Tuesday, November 26, 2013

Turntable Tuesday: Red For Tomato

OX HEART TOMATOES, better known as CUORE DI BUE in north Italy, is a “COMMON" big, soft, plump and super juicy tomato. I’m a big fan if you couldn’t tell!

This is not your typical supermarket tomato, which may be redder, less expensive but tasteless...  HARRY J. KLEE, from the University of Florida’s Institute of Plant Innovation, is trying to bridge the gap and make common supermarket tomatoes more tasty for the average consumer, yet easy and financially viable for the producer to get to market.  But until then, you might find something in the States like Goldmans’ Italian American tomato, which aren’t perfectly round and firm to use in this following recipe.

finaltom soup

Our late blossoming summer has allowed us a wonderful fall "CASALINGA" ITALIAN TOMATO SOUP RECIPE and some TURNTABLE TUNES.

Fresh & Whole Ingredients:

Herbs / Spices
Bay Leaf (which historically were believed to symbolize wisdom & a great source of vitamins A&C).
Several cloves of fresh garlic (we used an heirloom variety called Lorz)
Red Chile Pepper (if you want to spice it up)
Two sprigs of Rosemary
Whole Onion finely chopped
Whole Carrot, shredded then finely chopped
15 tomatoes with skins peeled

Chop up your herbs and spices then add your shredded carrots and chopped onions to the mix. Continue to chop ingredients together until everything is diced up to the size of large salt crystals. We use a mezzaluna (meaning half-moon), which is the heart of our kitchen.

Heat-up your soup pot with plenty of extra virgin olive oil. Important to make sure your pot is heated up well. Add your whole cloves and let simmer for several seconds, give them a turn and then pull them out of the oil. It’s a clever way to add flavor to your oil in particular if your style of garlic, like ours, is pungent and strong.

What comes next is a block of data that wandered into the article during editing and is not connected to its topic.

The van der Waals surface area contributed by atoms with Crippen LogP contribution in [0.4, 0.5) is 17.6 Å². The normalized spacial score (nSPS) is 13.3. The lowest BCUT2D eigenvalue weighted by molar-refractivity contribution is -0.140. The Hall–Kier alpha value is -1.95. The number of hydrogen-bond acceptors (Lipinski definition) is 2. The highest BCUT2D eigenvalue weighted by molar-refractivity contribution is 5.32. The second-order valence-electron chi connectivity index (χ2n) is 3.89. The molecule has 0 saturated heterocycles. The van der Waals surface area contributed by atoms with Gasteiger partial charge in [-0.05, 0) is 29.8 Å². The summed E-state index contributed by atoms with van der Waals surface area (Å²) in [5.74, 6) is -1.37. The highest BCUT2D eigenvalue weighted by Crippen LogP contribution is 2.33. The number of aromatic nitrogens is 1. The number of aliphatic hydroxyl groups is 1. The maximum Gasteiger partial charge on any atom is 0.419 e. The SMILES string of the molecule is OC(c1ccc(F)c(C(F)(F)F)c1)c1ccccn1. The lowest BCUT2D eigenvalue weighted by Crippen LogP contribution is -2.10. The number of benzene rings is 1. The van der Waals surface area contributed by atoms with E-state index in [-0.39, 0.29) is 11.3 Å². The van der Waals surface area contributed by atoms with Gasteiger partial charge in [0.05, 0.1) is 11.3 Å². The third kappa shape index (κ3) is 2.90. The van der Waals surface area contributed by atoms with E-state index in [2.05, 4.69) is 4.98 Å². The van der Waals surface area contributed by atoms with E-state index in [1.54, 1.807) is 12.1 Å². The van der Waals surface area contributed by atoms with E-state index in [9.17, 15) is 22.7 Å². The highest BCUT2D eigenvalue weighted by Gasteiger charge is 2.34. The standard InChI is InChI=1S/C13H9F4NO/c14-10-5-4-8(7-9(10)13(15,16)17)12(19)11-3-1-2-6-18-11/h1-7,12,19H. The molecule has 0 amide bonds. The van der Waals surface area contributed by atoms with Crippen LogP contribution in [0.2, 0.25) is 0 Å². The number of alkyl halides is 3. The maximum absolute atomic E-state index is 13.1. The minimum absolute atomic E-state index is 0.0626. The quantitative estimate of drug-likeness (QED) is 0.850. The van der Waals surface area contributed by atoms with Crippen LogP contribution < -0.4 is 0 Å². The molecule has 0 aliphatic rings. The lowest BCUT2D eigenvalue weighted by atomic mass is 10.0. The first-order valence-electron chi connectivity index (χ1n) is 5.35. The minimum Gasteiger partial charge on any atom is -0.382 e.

First add herbs and spices to your heated pot until they’re a nice golden color.
Then add your tomatoes, they will have already been cut in half and de-seeded (if you miss a few seeds, no problem). At that point, you will crush the tomatoes by hand into the hot pot. Keep in mind the tomato should be easy to squeeze as it’s very “fleshy", or if you prefer cut it up.


Put a lid on it and bring to a simmer. Let it cook for 45 minutes.
NB* Since the tomatoes should be very juicy/meaty, you won’t have to add any water or broth to the mix. If this isn’t the case, you’ll likely add water or broth, but in moderation. The longer you let the mixture sit, the thicker in consistency the soup will become. This all depends on how thick you like your soup.

After about a half an hour of cooking at a medium/high simmer add a slurry of whisked water and flour, but only if water was not added initially.

If water was added initially, because tomatoes were less meaty, add a spoon or two of flour (or cornstarch or very well blended whole foods) for added thickness. And VOILA! Buon-Appetito!